A diagnosis of prediabetes doesn’t usually forecast full-fledged diabetes in older adults, a new analysis finds.
Investigators examined health outcomes in more than 3,000 study participants with a mean age of 76 in whom prediabetes was diagnosed. The prevalence of prediabetes in the participants’ communities was high, but progression to diabetes during the 6.5-year study period was uncommon, reported Elizabeth Selvin, Ph.D., MPH, of Johns Hopkins, Baltimore. In fact, these older participants were more likely to either regain normal glucose regulation or to die during follow-up than to become diabetic, Selvin and colleagues said.
What’s more, the prevalence of prediabetes in this older age group ranged widely depending on diagnosis criteria. A third (29%) were found to be prediabetic when the condition was defined by glycated hemoglobin levels of 5.7% to 6.4%. But the number jumped to 73% when the diagnosis was made using either glycated hemoglobin levels of 5.7% to 6.4% or fasting glucose levels of 100 to 125 mg/dL.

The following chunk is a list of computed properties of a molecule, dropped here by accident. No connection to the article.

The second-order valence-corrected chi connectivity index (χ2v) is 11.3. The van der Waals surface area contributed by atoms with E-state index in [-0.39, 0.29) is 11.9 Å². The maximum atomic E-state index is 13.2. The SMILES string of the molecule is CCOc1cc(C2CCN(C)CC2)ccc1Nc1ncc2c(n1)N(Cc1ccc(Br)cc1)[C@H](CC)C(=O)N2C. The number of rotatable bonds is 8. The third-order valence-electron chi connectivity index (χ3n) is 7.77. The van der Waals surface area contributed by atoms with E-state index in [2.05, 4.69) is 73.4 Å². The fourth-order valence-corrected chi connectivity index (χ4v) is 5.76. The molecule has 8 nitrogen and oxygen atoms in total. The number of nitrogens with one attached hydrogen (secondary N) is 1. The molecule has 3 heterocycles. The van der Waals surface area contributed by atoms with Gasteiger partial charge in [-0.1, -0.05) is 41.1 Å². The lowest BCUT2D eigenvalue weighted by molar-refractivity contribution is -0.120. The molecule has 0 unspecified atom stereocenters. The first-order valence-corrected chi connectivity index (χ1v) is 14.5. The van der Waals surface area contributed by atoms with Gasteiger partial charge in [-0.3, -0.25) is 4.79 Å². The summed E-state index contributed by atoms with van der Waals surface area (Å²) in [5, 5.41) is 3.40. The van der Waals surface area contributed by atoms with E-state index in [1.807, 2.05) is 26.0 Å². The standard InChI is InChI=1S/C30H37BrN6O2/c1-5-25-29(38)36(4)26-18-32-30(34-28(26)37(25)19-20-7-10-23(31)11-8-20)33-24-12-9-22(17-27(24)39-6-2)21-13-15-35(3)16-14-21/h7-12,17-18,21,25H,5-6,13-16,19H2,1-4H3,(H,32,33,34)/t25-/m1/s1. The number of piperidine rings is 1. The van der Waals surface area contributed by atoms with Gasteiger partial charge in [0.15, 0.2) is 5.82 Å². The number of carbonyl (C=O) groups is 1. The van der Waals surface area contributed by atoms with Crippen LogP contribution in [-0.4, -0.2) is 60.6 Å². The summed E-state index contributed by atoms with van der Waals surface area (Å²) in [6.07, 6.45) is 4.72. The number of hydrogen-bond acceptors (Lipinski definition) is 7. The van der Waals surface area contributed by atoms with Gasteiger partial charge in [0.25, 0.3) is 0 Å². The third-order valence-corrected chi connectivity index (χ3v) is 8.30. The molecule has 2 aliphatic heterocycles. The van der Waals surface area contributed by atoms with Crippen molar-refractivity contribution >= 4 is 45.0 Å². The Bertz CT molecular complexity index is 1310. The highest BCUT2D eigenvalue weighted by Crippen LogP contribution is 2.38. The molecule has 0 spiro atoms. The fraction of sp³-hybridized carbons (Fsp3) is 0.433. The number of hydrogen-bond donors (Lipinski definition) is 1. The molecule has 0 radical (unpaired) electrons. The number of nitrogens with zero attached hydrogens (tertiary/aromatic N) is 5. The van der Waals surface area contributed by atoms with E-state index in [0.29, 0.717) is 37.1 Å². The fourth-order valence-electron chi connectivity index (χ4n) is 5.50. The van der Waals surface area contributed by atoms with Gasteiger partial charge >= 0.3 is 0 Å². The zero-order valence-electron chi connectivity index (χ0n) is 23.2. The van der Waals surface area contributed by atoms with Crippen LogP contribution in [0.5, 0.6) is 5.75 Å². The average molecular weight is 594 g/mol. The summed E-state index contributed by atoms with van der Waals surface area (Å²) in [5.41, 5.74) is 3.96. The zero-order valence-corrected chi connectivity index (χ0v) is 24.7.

There is no consensus on which definition is optimal, but either way, little evidence exists that the diagnosis can be used to accurately predict progression in this age group, Selvin wrote.
“Taken as a whole, the current evidence suggests that cardiovascular disease and mortality should be the focus of disease prevention among older adults rather than prediabetes progression, especially in the short term — seven years or less,” she said.
The study was published Monday (Feb. 8) in JAMA Internal Medicine.